Tight end Jared Cook hasn’t really been the big-play threat most envisioned when the Green Bay Packers signed him in the offseason. In the nine games he’s played, Cook has had his moments, but his statistics — 26 catches for 321 yards (12.7 per) and one touchdown — are underwhelming.
Cook is averaging just short of three catches per game and 37.7 yards per game. Again, pretty underwhelming.
A large part of the issue with those stats is the Packers don’t really utilize Cook properly. They rarely send him down the middle of the field, where he would likely excel, and even if they did, he’d probably never get the ball anyway. Aaron Rodgers has shown a refusal to throw anywhere but to the outside.
This is actually a problematic symptom for the entire offense.
Nonetheless, the Packers obviously like what they have in Cook, which is a big, athletic target that’s a matchup problem for linebackers and defensive backs alike. The question is, do they like him enough to keep him around next season?
Cook is playing out a modest one-year, $2.75 million deal. Considering the less-than-underwhelming Richard Rodgers (29 for 257 and two) is the only other tight end on the roster, the Packers will need to come up with another tight end somewhere. Decision time is looming on Cook.
Coach Mike McCarthy gave us some indication of which way the Packers are leaning on the decision.
“One thing no one ever keeps a stat about is … how much attention does a player require?” McCarthy said. “That’s important. So, whether it’s your quarterback or a running back or a tight end that can win one-on-one. Those are all the things you have to factor into his presence here, because he runs down the middle of the field, winning a one-on-one. The most important thing is he’s a great teammate. He’s been a great fit for our locker room.”
All of those things are qualities the Packers value, although we completely disagree about the middle of the field part of that comment.
Cook is only theoretically great in the middle of the field. He can win the matchups, but we’ll never actually know about his middle-of-the-field prowess because Rodgers doesn’t throw the ball there.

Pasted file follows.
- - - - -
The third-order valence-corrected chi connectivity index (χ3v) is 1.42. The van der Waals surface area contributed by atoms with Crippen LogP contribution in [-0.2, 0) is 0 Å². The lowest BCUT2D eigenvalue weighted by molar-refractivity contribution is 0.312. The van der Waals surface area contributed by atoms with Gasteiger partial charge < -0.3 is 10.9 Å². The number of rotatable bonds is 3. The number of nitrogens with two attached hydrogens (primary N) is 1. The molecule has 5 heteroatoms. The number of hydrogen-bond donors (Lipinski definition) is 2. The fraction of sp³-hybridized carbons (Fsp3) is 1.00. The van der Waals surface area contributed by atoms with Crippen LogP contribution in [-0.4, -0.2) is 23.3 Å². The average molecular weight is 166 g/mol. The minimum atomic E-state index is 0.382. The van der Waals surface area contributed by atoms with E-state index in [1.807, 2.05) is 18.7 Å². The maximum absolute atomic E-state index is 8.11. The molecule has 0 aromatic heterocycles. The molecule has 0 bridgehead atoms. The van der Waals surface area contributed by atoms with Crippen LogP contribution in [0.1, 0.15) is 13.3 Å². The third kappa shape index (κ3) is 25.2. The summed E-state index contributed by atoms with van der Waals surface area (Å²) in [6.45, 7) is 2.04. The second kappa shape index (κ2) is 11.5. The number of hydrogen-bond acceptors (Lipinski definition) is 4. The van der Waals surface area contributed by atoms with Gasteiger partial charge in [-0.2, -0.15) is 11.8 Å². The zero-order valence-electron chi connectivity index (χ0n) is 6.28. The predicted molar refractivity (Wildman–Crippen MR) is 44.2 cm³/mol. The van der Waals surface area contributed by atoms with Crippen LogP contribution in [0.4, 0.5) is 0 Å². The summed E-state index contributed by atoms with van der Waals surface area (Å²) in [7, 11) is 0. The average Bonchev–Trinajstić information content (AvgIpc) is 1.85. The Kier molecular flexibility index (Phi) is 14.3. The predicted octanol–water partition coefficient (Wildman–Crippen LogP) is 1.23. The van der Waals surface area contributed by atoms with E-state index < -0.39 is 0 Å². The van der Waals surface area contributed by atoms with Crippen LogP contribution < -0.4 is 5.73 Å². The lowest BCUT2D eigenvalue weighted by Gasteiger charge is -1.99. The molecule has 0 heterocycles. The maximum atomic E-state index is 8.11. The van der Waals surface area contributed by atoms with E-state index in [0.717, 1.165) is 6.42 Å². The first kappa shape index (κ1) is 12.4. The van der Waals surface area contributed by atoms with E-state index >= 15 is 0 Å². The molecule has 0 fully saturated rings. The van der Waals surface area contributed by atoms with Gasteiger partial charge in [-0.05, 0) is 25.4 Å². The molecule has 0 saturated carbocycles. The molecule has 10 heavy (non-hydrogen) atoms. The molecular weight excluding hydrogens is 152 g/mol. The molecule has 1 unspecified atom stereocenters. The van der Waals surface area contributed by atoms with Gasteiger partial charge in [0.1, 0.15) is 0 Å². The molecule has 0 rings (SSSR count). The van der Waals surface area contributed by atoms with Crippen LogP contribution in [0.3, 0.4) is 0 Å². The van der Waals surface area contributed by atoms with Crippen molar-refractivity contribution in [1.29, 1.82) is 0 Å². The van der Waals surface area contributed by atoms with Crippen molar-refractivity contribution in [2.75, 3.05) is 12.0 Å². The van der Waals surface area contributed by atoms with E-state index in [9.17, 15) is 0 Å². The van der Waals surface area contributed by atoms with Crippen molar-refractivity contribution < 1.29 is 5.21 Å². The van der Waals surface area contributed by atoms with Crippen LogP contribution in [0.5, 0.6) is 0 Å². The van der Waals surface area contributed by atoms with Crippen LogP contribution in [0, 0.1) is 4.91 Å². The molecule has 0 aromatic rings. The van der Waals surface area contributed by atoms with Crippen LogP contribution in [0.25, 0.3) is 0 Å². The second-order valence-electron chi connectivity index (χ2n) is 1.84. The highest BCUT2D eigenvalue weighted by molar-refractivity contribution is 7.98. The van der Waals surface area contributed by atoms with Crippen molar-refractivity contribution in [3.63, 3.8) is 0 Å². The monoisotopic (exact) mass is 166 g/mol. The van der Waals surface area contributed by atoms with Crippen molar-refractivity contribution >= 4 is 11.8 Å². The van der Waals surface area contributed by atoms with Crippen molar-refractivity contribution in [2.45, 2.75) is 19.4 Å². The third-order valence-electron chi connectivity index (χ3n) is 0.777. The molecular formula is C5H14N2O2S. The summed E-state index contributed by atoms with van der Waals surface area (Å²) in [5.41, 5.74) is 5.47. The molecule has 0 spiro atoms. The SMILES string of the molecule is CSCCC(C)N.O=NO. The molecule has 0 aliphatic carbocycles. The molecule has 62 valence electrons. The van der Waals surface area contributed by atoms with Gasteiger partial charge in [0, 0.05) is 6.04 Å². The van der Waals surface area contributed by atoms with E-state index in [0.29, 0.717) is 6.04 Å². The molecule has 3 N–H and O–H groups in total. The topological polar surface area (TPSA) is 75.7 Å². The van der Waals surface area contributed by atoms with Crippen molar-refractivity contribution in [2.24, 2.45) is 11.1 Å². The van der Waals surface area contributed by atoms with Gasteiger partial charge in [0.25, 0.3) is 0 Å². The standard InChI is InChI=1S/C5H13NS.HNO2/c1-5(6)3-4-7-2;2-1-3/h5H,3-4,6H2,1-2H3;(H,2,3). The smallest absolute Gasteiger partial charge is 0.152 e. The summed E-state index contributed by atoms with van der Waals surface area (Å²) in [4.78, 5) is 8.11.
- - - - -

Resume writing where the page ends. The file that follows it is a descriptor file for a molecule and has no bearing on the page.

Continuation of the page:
ESPN also whipped out this useless stat to make a case for Cook: Aaron Rodgers has thrown 15 touchdowns and only one interception with Cook on the field. I say that’s useless because how many has he thrown with Jordy Nelson on the field? Or what about Davante Adams? Aaron Rodgers only has seven interceptions all season, so the TD-to-INT ratio with anyone on the field is going to be pretty solid.
Nonetheless, it’s 15-to-1 with Cook on the field. By comparison, it’s 36-to-7 with Aaron Rodgers on the field, which is a pitiful 5-to-1 ratio…
Here’s what it comes down to. With his numbers this season and past inconsistencies, Cook isn’t likely to find a huge market for his services as a free agent. The Packers, quite obviously, need some tight ends for 2017.
Looks like a match made in thrift store heaven to us.
” By comparison, it’s 36-to-7 with Aaron Rodgers on the field, which is a pitiful 5-to-1 ratio…”
A 5/1 td/int ratio is what you consider pitiful for a NFL QB?
In what fucked up world do you live in?
This is by design. Limit his effectiveness and sign him on the cheap for long term. I think the 5:1 ratio was sarcasm that maybe didn’t come off that way at first read.
McCarthy’s press conference yesterday was very interesting. After talking about how Cook gets a lot of attention from the defense, McCarthy was later asked about the ‘attention’ stat and he started to explain that the Packers keep stats on this very thing. Then he abruptly said he didn’t want to talk about it.
Well of course he doesn’t want to talk about it. He might give away some state secret if he did that and everyone would start copying the Packer model. Smartest guy in the room, just ask him! Lol!